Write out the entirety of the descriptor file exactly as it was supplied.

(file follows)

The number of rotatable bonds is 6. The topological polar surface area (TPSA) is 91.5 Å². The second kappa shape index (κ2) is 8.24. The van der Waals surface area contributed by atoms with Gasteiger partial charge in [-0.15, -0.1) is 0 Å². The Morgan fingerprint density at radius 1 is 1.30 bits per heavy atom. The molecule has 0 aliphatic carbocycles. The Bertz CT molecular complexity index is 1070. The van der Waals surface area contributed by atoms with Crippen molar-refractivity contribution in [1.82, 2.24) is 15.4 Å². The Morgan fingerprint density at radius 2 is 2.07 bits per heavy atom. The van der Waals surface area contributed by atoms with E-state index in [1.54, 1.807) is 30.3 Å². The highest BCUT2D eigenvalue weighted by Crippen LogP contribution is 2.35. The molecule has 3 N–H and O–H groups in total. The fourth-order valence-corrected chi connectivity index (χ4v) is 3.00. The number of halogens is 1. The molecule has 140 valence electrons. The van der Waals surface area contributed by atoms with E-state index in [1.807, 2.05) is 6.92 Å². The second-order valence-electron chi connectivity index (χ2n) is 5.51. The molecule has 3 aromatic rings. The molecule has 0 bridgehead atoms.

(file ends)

The number of rotatable bonds is 6. The topological polar surface area (TPSA) is 91.5 Å². The second kappa shape index (κ2) is 8.24. The van der Waals surface area contributed by atoms with Gasteiger partial charge in [-0.15, -0.1) is 0 Å². The Morgan fingerprint density at radius 1 is 1.30 bits per heavy atom. The molecule has 0 aliphatic carbocycles. The Bertz CT molecular complexity index is 1070. The van der Waals surface area contributed by atoms with Crippen molar-refractivity contribution in [1.82, 2.24) is 15.4 Å². The Morgan fingerprint density at radius 2 is 2.07 bits per heavy atom. The van der Waals surface area contributed by atoms with E-state index in [1.54, 1.807) is 30.3 Å². The highest BCUT2D eigenvalue weighted by Crippen LogP contribution is 2.35. The molecule has 3 N–H and O–H groups in total. The fourth-order valence-corrected chi connectivity index (χ4v) is 3.00. The number of halogens is 1. The molecule has 140 valence electrons. The van der Waals surface area contributed by atoms with E-state index in [1.807, 2.05) is 6.92 Å². The second-order valence-electron chi connectivity index (χ2n) is 5.51. The molecule has 3 aromatic rings. The molecule has 0 bridgehead atoms.